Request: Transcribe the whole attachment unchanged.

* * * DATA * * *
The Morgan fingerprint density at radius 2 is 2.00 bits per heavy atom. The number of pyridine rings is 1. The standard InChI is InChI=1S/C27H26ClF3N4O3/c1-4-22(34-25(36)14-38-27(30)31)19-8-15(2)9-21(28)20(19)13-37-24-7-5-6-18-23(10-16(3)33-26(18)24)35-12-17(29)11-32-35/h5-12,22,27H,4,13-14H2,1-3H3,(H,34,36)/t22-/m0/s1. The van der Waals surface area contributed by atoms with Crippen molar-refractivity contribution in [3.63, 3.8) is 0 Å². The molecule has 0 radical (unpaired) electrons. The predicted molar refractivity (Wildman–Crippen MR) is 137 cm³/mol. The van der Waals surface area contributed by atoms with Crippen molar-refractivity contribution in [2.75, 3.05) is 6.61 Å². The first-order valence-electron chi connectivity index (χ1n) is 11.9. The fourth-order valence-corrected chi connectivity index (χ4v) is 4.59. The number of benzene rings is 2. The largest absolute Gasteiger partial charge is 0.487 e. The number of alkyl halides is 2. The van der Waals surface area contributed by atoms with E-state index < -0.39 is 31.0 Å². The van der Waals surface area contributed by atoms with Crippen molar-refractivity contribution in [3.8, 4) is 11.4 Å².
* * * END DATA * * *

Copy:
The Morgan fingerprint density at radius 2 is 2.00 bits per heavy atom. The number of pyridine rings is 1. The standard InChI is InChI=1S/C27H26ClF3N4O3/c1-4-22(34-25(36)14-38-27(30)31)19-8-15(2)9-21(28)20(19)13-37-24-7-5-6-18-23(10-16(3)33-26(18)24)35-12-17(29)11-32-35/h5-12,22,27H,4,13-14H2,1-3H3,(H,34,36)/t22-/m0/s1. The van der Waals surface area contributed by atoms with Crippen molar-refractivity contribution in [3.63, 3.8) is 0 Å². The molecule has 0 radical (unpaired) electrons. The predicted molar refractivity (Wildman–Crippen MR) is 137 cm³/mol. The van der Waals surface area contributed by atoms with Crippen molar-refractivity contribution in [2.75, 3.05) is 6.61 Å². The first-order valence-electron chi connectivity index (χ1n) is 11.9. The fourth-order valence-corrected chi connectivity index (χ4v) is 4.59. The number of benzene rings is 2. The largest absolute Gasteiger partial charge is 0.487 e. The number of alkyl halides is 2. The van der Waals surface area contributed by atoms with E-state index < -0.39 is 31.0 Å². The van der Waals surface area contributed by atoms with Crippen molar-refractivity contribution in [3.8, 4) is 11.4 Å².